We are celebrating Mother’s Day this year with intelligent, business-driven mothers who want to share their thoughts about combining motherhood with business and about how technology, AI and SHIFT could benefit them.
MiB is a peer network where everyone shares the same life situation: combining motherhood with business. MiB offers support in professional self-development, getting back to business after family leave and in connecting with the right people.
MAARET: “I have liked to invest my time in baby-phase to networks where you get to discuss professional matters. You get to share your thoughts with congenial people and you get many tips for your own professional career.”
PÄIVI: “You won’t be alone during the parental leave thinking only about the diapers.”
LAURA: “I’m not a “vauva.fi” kind of mother if you know what I mean. I’m interested in smart viewpoints of motherhood and parenting. I’m not part of many mother-child groups, but MiB works for me.”
KSENIA: “I am proud of all the mothers who want to try their business ideas, going forward and chasing the dream. Mothers are very brave and very strong people, I believe they can be successful entrepreneurs and change the world for the better.”
SHIFT too is proud of mothers (and all people) who take part in the discussion about technology and the future. Diversity is an important factor when considering the effect new technologies can have on our lives. Apart from the fact that technology developers are often men, mothers also often feel like they are sidelined by the soft front. However soft they may seem, mothers know that technology is the key to changing things. They don’t want to concentrate on only the small things, but to see real changes in the world:
PÄIVI: “Not small things like a better video to the baby monitors, rather big and real things like climate change, clean food, and safe society.”
Mothers’ wishlisted features for future technology
To keep society safe like Päivi wishes, we need more diversity and focus on how equality shows in the fields of application development, AI and information technology. Laura and Linda both highlighted that the end users are not a homogenous group, and diverse solutions need more diverse perspectives. People, regardless of gender, are often biased, and that bias often shows in our work. But what’s the outcome when entire fields are dominated by similar people, with similar biases?
LAURA: “I think the diversity is very important issue and it needs more attention. We have lived in a world designed by men for men. For example are men capable or even interested in designing and creating applications that concern women’s health?”
All the mothers pointed out the importance of working remotely and that work is no longer dependent on place or time. Ksenia’s business is strongly related to mothers, and she highlighted how innovations in household appliances can help mothers outsource some of their tasks to machines and AI, leaving the human to focus on more important tasks. Environmental aspects of innovations are very important to mothers – we care what kind of world our children will grow up in.
LINDA: “I can also be present at home even though I am physically somewhere else. I travel quite a lot, and sometimes children tag along when I search for hotel rooms, help with homework, read them bedtime stories and go to walks. All this through Facetime.”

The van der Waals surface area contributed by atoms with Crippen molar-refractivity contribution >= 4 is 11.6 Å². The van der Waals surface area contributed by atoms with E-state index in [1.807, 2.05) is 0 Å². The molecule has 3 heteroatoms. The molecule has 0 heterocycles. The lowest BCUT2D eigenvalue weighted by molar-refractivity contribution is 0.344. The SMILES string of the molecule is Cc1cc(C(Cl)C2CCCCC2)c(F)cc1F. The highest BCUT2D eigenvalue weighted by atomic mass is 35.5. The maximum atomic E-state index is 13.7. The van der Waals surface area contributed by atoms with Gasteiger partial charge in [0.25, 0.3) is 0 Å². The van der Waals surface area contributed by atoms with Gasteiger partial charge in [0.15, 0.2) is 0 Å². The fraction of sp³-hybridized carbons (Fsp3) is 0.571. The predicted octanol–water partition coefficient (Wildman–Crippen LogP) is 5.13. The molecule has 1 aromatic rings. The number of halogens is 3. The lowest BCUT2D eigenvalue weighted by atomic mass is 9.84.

MAARET: “I can’t really say anything about AI and how it helps mothers precisely, but there’s a lot of technology nowadays, which mothers can benefit from. I’m a mother of 3 small children, entrepreneur and employee. I work as an entrepreneur in the wellness industry and I want to invest in well-being and exercise. I use a lot of different technologies that help me do yoga and mindfulness exercises at home.”
Equality from accessibility
One strong point these moms made was that technology should be more accessible regardless of the background of a person. To make this happen, we need more public discussion about the future of technology, more networking between the people who use technologies and those who made decisions about them. However, even business events can be seen as if they were only targeter for men. Equality is a priority – it needs to be clear that women are every bit as much a part of the target group as men. The world was in many ways created by men, and with the over-representation of men in historical data, AI will easily be biased in favor of men. AI is only as good as our ability to use it, and equality in the data is a tremendously important factor.
LAURA: “Also, crash test dummies are designed based on the average male. It would be important to include all users in designing and in testing of different products and services.”
LAURA: “I think that there’s a lot of possibilities for mothers to educate and improve their careers as well, but if you don’t have the knowledge it’s difficult. Parents’ interest about technology eases the discussion with their children, whose lives are going to be affected by it more than ours.”
When mothers think about the future where their kids will live, robotics will be their everyday life. Technology has changed fast and a lot has happened already in 10 years. In the future there won’t be a work like this as we know it. Mothers need to be able to coach their children for the future, to give them the tools to access that future world to its full extent.
PÄIVI: “10 years from now, every kid knows how to code, it will be a part of the basic civics. They won’t be able to work without some knowledge and a language to communicate with robots or utilize AI algorithms. How are we able to prepare our children for that? Is the education system ready?”
“I believe the SHIFT’s strengths are that it’s fresh, timely, and exploits the latest technologies. Being agile and scalable enables the Shift easily to change the focus if needed and make fast decisions!”